I am so, so, so happy to have finally finished the brioche scarf! I started this project back in February, and I’ve been working on it on and off for the last 5 months. More off, than on, to be honest. I don’t think I would have finished it if it wasn’t for the fact that I really needed the needles to start my next project. That, and the fact that I am staying in a hostel with AC and have too much spare time on my hands, otherwise knitting a wool scarf in +30 C weather outside would not be enjoyable at all.
I haven’t written much about this scarf. Maybe because I veered off track from the start. I had purchased 8 skeins of expensive possum merino wool in New Zealand and was hoping to knit myself up a beautiful Stephen West shawl. But I think I may have bit off a bit more than I could chew trying to learn brioche and shawl shaping in one go. So I decided to play it simple and just focus on two-colour brioche. It’s a good thing I did, because I still managed to make a mistake or two, and let me tell you, fixing mistakes in brioche is not at all obvious.
Brioche scarf details:
- Scarf dimensions: About 96 inches by 9 inches
- Wool: about* 3 skeins of Outlaw in Charcoal, plus 3 skeins in Yellow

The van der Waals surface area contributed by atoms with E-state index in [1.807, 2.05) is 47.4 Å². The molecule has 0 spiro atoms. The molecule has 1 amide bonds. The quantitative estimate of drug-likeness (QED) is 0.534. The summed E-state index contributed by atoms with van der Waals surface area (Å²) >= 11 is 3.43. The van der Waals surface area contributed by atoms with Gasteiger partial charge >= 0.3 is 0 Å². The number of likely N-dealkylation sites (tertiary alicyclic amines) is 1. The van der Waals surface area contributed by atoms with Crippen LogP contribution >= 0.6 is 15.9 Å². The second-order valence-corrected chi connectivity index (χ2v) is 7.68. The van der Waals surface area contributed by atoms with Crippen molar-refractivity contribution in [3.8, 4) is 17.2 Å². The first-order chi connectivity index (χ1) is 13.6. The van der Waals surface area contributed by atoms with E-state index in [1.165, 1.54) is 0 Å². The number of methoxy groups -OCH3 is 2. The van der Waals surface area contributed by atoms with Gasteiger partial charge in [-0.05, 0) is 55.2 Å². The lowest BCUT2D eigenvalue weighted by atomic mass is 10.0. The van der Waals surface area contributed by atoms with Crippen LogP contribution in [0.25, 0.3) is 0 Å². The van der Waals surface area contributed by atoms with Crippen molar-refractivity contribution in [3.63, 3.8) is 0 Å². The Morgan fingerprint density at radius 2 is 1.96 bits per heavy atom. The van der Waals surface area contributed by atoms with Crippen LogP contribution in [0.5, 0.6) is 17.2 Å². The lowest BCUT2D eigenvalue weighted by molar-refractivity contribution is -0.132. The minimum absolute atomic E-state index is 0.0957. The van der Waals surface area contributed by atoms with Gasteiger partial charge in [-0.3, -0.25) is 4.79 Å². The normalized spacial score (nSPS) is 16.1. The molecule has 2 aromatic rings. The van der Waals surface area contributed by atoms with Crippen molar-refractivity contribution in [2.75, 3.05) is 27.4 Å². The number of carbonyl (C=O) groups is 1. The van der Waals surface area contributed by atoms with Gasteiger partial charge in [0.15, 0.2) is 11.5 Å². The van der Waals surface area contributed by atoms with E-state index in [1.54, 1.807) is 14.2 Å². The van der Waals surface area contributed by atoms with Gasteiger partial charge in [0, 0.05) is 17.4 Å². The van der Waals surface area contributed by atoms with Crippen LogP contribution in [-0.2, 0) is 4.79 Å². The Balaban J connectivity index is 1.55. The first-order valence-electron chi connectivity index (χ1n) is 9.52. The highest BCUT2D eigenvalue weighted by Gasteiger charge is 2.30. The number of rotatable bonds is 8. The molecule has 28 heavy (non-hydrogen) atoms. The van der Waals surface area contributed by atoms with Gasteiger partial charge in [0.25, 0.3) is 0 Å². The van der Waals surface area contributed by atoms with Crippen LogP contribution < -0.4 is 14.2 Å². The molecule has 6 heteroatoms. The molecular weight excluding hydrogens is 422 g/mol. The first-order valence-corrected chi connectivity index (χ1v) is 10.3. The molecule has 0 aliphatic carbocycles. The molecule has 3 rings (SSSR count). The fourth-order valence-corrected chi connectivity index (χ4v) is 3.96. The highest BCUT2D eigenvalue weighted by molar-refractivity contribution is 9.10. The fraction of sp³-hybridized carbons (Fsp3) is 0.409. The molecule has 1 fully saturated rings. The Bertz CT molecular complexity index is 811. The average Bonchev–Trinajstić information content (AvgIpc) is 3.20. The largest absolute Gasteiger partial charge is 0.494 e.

- Needles: 4.0 mm (US Size 6)
- Gauge: 20 st for 4 in in brioche stitch
* I have a confession to make. I have a terrible bad habit of not taking any notes when I knit! I’m slowly starting to get over this habit, but as a result of it can barely remember some essential information about knitting my scarf.
- CO 52 stitches using two-colour cast on.
- Work two colour brioche* until reaching desired length.
- Cast off.
- Add fringe and weave in ends.
Once I got a hand of the brioche technique, it was a pretty mindless knit – perfect for knitting while on the bus or watching a good movie.
*If you’ve never knit two-colour brioche, take a look at this tutorial to get you started.
I can’t wait to go to a country that is cold enough so I can put my scarf to good use!
P.S. Sorry about the lack of photos of the scarf on an actual model. This is partly due to the fact that Pascal, my sole photographer, has left me to go back to Canada, and partly because I still haven’t shelled out for a selfie stick nor do I feel inclined to put on an extremely warm wool scarf in 30+ weather.